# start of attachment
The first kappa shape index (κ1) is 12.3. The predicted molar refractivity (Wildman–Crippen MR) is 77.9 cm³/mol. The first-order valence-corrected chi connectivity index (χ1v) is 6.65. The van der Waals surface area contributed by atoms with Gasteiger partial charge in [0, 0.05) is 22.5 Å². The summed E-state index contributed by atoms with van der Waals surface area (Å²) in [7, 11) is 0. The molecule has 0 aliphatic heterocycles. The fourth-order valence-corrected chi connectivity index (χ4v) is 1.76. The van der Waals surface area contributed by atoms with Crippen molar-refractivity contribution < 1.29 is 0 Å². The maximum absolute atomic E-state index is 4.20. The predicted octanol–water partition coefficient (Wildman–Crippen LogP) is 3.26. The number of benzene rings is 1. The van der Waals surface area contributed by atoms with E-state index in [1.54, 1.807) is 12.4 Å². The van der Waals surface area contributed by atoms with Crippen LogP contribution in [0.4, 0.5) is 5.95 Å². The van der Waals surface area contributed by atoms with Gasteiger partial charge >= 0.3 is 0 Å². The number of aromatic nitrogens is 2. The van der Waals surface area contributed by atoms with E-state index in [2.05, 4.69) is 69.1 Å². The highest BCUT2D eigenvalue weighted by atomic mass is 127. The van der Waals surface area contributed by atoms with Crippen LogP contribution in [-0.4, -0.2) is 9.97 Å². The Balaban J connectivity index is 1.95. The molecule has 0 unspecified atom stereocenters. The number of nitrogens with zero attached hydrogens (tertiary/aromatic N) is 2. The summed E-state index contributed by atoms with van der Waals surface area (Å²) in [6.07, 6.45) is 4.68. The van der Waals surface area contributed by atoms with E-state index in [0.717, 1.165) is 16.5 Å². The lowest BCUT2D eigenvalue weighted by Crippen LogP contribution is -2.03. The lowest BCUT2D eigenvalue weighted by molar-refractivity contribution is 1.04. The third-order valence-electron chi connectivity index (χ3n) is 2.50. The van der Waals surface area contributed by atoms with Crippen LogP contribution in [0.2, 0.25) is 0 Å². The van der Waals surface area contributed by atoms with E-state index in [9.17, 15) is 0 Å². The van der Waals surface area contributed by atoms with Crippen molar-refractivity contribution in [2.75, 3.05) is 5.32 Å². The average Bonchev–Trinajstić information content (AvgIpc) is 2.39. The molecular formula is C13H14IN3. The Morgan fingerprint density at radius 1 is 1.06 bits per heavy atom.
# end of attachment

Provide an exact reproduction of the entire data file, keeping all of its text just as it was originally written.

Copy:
The first kappa shape index (κ1) is 12.3. The predicted molar refractivity (Wildman–Crippen MR) is 77.9 cm³/mol. The first-order valence-corrected chi connectivity index (χ1v) is 6.65. The van der Waals surface area contributed by atoms with Gasteiger partial charge in [0, 0.05) is 22.5 Å². The summed E-state index contributed by atoms with van der Waals surface area (Å²) in [7, 11) is 0. The molecule has 0 aliphatic heterocycles. The fourth-order valence-corrected chi connectivity index (χ4v) is 1.76. The van der Waals surface area contributed by atoms with Crippen molar-refractivity contribution < 1.29 is 0 Å². The maximum absolute atomic E-state index is 4.20. The predicted octanol–water partition coefficient (Wildman–Crippen LogP) is 3.26. The number of benzene rings is 1. The van der Waals surface area contributed by atoms with E-state index in [1.54, 1.807) is 12.4 Å². The van der Waals surface area contributed by atoms with Crippen LogP contribution in [0.4, 0.5) is 5.95 Å². The van der Waals surface area contributed by atoms with Gasteiger partial charge >= 0.3 is 0 Å². The number of aromatic nitrogens is 2. The van der Waals surface area contributed by atoms with E-state index in [2.05, 4.69) is 69.1 Å². The highest BCUT2D eigenvalue weighted by atomic mass is 127. The van der Waals surface area contributed by atoms with Crippen LogP contribution in [-0.4, -0.2) is 9.97 Å². The Balaban J connectivity index is 1.95. The molecule has 0 unspecified atom stereocenters. The number of nitrogens with zero attached hydrogens (tertiary/aromatic N) is 2. The summed E-state index contributed by atoms with van der Waals surface area (Å²) in [6.07, 6.45) is 4.68. The van der Waals surface area contributed by atoms with E-state index in [0.717, 1.165) is 16.5 Å². The lowest BCUT2D eigenvalue weighted by Crippen LogP contribution is -2.03. The lowest BCUT2D eigenvalue weighted by molar-refractivity contribution is 1.04. The third-order valence-electron chi connectivity index (χ3n) is 2.50. The van der Waals surface area contributed by atoms with Crippen LogP contribution in [0.2, 0.25) is 0 Å². The van der Waals surface area contributed by atoms with E-state index in [9.17, 15) is 0 Å². The van der Waals surface area contributed by atoms with Crippen molar-refractivity contribution in [2.75, 3.05) is 5.32 Å². The average Bonchev–Trinajstić information content (AvgIpc) is 2.39. The molecular formula is C13H14IN3. The Morgan fingerprint density at radius 1 is 1.06 bits per heavy atom.